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Are High Gas Prices a Boon to Auto Insurers?
By Michael R. Powers,
Author of Acts of God and Man: Ruminations on Risk and Insurance

In principle, one would expect personal lines automobile insurance companies (State Farm, Allstate, Berkshire Hathaway, etc.) to realize a modest windfall from recent increases in gasoline prices. After all, higher gas prices should cause a decrease in miles driven by insured motorists, leading to fewer personal injury and physical damage claims . . . all else remaining the same. However, I think it's fair to say that "not all's the same 'twixt the pump and the claim" -- not even the same as it used to be.

Three basic premises underlie the notion that auto insurers benefit from higher gas prices: (1) higher prices cause motorists to drive less; (2) fewer miles driven mean fewer collisions; and (3) competitive and/or regulatory forces are insufficient to compel insurers to pass along cost savings to policyholders. This last item is consistent with the conventional consumerist wisdom that insurance prices are upwardly "sticky"; that is, premiums tend to rise quickly to account for increases in underlying costs, but rarely decline as rapidly to reflect cost decreases.

A brief comparison of the Bureau of Labor Statistics' gasoline and motor vehicle insurance CPIs offers some support for the combined effect of the above three premises. In particular, the insurance index plateaued while gas prices rose during both the periods from 1998 to 2001 and from 2004 to 2008. However, the continued rise in the insurance CPI through the beginning of the global financial crisis to the present -- at a time when the gasoline CPI experienced extreme volatility followed by a fairly steady upward climb -- hints at an underlying structural change that doesn't bode well for auto insurers or their customers.

Naturally, it's difficult to determine which, if any, of the above premises have changed in the recent past. Certainly, it's possible that the financial crisis itself is the dispositive factor, perhaps because both insurance companies and their regulators found price increases helpful for addressing solvency concerns during that period. However, recent analysis of the price elasticity of demand for gasoline -- that is, the degree to which motorists respond to increasing gas prices by adjusting the amount of fuel purchased -- suggests that higher gas prices may no longer provide the deterrent to driving they once did.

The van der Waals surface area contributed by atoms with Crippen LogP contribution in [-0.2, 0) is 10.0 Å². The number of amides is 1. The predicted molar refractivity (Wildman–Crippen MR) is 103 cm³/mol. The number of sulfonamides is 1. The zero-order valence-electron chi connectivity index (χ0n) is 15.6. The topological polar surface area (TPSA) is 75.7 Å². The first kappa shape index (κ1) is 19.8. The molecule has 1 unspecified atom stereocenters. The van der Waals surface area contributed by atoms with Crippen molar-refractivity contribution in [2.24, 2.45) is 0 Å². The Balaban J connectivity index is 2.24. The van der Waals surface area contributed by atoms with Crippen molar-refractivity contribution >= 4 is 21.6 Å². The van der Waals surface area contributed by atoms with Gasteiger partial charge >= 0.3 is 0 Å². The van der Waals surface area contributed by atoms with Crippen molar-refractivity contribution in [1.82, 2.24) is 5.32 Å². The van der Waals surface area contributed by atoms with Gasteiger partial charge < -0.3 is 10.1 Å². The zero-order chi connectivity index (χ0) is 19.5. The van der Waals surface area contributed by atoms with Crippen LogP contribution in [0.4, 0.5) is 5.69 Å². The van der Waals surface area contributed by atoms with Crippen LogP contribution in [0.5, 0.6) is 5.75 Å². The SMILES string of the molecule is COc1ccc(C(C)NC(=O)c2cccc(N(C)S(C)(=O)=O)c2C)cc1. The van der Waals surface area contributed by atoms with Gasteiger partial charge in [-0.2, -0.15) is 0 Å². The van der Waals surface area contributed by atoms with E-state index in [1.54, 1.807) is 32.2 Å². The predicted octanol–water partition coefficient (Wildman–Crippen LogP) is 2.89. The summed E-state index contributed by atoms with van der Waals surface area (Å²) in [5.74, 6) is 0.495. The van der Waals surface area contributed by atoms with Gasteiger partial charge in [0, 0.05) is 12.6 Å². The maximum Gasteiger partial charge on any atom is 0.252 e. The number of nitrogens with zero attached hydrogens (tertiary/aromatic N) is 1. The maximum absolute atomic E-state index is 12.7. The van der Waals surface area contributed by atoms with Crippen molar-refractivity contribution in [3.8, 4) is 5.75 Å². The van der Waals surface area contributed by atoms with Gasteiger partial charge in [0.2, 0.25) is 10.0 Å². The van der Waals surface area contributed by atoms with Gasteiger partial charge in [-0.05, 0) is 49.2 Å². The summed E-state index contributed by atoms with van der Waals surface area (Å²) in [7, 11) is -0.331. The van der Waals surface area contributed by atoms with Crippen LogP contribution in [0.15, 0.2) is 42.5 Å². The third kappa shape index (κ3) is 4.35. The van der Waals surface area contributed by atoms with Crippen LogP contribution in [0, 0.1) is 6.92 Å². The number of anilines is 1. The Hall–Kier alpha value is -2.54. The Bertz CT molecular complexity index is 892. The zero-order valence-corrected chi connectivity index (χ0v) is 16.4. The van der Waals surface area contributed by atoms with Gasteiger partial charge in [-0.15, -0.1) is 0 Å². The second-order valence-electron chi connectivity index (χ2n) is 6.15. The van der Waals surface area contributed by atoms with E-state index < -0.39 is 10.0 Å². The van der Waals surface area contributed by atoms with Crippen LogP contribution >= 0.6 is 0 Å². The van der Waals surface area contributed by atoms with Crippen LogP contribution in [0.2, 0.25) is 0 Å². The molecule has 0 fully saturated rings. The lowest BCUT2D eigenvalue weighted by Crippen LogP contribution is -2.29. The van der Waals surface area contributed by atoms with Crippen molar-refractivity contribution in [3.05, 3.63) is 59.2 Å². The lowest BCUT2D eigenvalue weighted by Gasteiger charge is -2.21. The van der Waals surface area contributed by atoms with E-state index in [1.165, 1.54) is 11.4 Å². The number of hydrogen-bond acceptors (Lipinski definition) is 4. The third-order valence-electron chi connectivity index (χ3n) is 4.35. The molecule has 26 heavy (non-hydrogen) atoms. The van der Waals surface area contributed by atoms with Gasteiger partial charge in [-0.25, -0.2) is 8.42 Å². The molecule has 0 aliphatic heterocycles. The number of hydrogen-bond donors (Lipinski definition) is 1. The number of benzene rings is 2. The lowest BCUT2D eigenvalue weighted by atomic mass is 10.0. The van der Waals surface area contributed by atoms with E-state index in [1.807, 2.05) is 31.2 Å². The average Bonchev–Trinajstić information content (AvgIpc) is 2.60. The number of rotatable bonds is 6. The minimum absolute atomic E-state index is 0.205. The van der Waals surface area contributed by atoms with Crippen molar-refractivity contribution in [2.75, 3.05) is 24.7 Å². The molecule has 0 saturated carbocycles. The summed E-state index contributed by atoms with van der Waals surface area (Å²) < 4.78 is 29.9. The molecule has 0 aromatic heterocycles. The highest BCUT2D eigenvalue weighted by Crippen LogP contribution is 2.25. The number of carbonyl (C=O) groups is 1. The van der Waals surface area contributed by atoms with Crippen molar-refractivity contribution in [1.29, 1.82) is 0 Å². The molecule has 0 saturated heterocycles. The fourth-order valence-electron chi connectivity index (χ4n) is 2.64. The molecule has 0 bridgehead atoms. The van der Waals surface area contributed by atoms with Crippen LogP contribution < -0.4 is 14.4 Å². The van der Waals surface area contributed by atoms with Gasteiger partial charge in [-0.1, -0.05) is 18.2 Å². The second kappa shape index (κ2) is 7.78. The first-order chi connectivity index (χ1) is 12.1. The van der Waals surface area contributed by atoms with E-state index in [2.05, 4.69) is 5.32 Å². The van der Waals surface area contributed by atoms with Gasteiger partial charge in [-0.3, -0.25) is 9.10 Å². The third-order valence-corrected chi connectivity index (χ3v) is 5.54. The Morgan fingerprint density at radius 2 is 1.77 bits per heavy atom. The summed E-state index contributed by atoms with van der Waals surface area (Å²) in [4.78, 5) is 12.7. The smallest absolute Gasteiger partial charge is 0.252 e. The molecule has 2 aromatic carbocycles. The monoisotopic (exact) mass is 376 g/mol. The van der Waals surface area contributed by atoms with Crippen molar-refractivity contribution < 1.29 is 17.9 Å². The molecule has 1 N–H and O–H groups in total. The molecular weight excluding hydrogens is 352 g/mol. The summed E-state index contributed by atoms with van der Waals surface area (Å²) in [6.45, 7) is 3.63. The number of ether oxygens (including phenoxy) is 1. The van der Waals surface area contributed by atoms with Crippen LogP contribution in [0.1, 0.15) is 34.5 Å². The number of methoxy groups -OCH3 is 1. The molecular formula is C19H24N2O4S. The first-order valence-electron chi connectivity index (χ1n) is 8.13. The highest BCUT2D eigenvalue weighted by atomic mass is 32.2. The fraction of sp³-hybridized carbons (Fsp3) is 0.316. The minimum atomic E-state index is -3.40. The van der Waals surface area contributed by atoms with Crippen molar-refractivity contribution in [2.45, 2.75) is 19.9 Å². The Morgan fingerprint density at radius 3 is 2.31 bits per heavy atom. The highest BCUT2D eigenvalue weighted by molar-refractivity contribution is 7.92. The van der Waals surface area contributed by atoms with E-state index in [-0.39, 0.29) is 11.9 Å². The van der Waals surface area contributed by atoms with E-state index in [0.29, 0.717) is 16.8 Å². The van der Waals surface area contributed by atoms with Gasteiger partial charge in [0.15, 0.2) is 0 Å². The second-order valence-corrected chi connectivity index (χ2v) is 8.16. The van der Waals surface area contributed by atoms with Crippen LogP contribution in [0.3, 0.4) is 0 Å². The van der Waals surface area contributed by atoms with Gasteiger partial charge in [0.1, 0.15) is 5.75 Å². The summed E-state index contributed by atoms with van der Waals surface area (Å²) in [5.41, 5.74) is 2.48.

Although long-term effects of increasing gas prices are difficult to investigate (because prices tend to fluctuate up and down over time, preventing the simple analysis of a single, upward trend), researchers have found that short-term price elasticity has declined signficantly in absolute value in recent decades. [1] Today, this quantity is believed to be somewhat lower than 0.1, meaning that a 10 percent increase in the price of gas implies less than a 1 percent decrease in the amount of gas consumed.

The decline in price elasticity is a complex phenomenon with numerous underlying factors. Likely causes include: an increasing need for people to drive cars as city dwellers relocate to the suburbs; a decreasing marginal benefit of additional fuel-efficiency measures as vehicles incorporate more enhanced technology; and perhaps even growing consumer habituation to higher -- and more volatile -- gas prices. (Importantly, increasing overall wealth doesn't appear to be a factor, because the poorest drivers tend to manifest the least elasticity.)

Regardless of its causes, the decrease in price elasticity offers one simple warning for auto insurers and their investors in the coming years: higher gas prices are no longer the dependable boon they once were. For auto insurance consumers, the message is equally clear: expect no future premium relief in return for today's high gas prices.

[1] See Hughes, J. E., Knittel, C. R., and Sperling, D., 2008, "Evidence of a Shift in the Short-Run Price Elasticity of Gasoline Demand," The Energy Journal, 29, 1.

© 2012 Michael R. Powers

Author Bio
Michael R. Powers,
author of Acts of God and Man: Ruminations on Risk and Insurance, is professor of risk management and insurance at Temple University's Fox School of Business, and distinguished visiting professor of finance at Tsinghua University's School of Economics and Management. He serves as chief editor of the Journal of Risk Finance and the Asia-Pacific Journal of Risk and Insurance.

For more information please visit http://www.cup.columbia.edu, and follow the author on Facebook